Its time we as a people heal together,let old wounds scar and fade.Let old hatreds die,old slurs be forgotten.
    Raise our Children not in the old hatreds but of a compassion of all we come across.
    For this Nation to survive all must be forgotten and forgiven. If we was a Nation together 9/11 would never have happened.But because we are a Nation divided they used and calculated how we would react.
    Thats sad peeps.

  2. Anonymous9:02 AM


    You probably won't be suprised to hear this, but the only people who use the "race card" in sentences like "drop the race card" are mostly those from the dominant race. Essentially it means that we as the dominant race that subjugated and hurt other people of races want them to all of the sudden see the world in a colorblind state, even though for the most part we as a dominant race have not even begun to see race in a colorblind manner.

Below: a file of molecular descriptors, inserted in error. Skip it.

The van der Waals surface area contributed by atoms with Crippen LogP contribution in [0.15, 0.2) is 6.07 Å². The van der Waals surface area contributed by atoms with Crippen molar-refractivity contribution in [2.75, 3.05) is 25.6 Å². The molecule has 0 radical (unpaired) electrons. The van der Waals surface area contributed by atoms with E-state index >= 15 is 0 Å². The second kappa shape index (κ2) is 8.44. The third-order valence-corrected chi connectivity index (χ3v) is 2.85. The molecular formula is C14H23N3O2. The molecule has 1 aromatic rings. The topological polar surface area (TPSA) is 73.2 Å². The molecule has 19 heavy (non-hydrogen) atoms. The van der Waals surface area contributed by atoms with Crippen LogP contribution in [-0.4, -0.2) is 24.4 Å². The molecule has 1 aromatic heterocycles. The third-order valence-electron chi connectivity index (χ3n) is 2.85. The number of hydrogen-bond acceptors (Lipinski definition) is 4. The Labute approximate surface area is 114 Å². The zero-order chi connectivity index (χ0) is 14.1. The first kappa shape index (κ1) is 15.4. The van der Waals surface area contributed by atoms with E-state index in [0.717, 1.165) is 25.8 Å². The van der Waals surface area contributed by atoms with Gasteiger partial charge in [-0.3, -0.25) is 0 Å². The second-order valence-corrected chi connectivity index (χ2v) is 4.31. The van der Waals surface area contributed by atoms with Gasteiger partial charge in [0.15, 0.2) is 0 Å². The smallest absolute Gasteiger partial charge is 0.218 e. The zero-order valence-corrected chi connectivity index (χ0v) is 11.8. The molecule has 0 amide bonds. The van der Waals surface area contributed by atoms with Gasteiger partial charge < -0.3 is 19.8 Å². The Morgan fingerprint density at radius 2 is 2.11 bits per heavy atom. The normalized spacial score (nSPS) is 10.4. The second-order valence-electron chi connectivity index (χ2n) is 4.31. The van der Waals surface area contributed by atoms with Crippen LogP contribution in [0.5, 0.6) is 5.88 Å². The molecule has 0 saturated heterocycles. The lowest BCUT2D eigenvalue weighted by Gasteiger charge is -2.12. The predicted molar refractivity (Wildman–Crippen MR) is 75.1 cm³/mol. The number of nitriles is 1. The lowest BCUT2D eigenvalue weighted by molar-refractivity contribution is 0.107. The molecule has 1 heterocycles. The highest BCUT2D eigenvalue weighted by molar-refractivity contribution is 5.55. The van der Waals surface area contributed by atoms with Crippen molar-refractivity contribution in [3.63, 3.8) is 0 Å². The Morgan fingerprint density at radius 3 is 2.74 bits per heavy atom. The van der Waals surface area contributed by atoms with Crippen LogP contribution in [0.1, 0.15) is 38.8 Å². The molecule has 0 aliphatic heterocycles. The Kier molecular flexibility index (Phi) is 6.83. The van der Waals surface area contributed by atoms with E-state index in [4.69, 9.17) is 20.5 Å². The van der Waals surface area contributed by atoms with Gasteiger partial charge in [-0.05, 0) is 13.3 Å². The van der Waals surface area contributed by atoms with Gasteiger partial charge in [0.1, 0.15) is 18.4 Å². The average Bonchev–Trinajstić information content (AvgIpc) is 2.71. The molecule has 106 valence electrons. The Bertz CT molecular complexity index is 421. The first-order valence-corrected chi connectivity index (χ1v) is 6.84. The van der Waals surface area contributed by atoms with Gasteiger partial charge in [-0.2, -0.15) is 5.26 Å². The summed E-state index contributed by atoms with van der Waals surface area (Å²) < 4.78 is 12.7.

You might yourself, but if you look nationally racism is still very much at play. Even Minnesota is full of it, but just in different ways that it may be in the south.

    The use of Halloween to back up your argument doesn't quite work. Halloween is a holiday that is steeped in an old pagan holiday that centered around people dressing up like the dead so that those dead spirits wouldn't be able to tell the living from the dead. It has from there progressed into the commercial candy giving adventure it is today.

    Finally, you say "For this Nation to survive all must be forgotten and forgiven. If we was a Nation together 9/11 would never have happened.But because we are a Nation divided they used and calculated how we would react."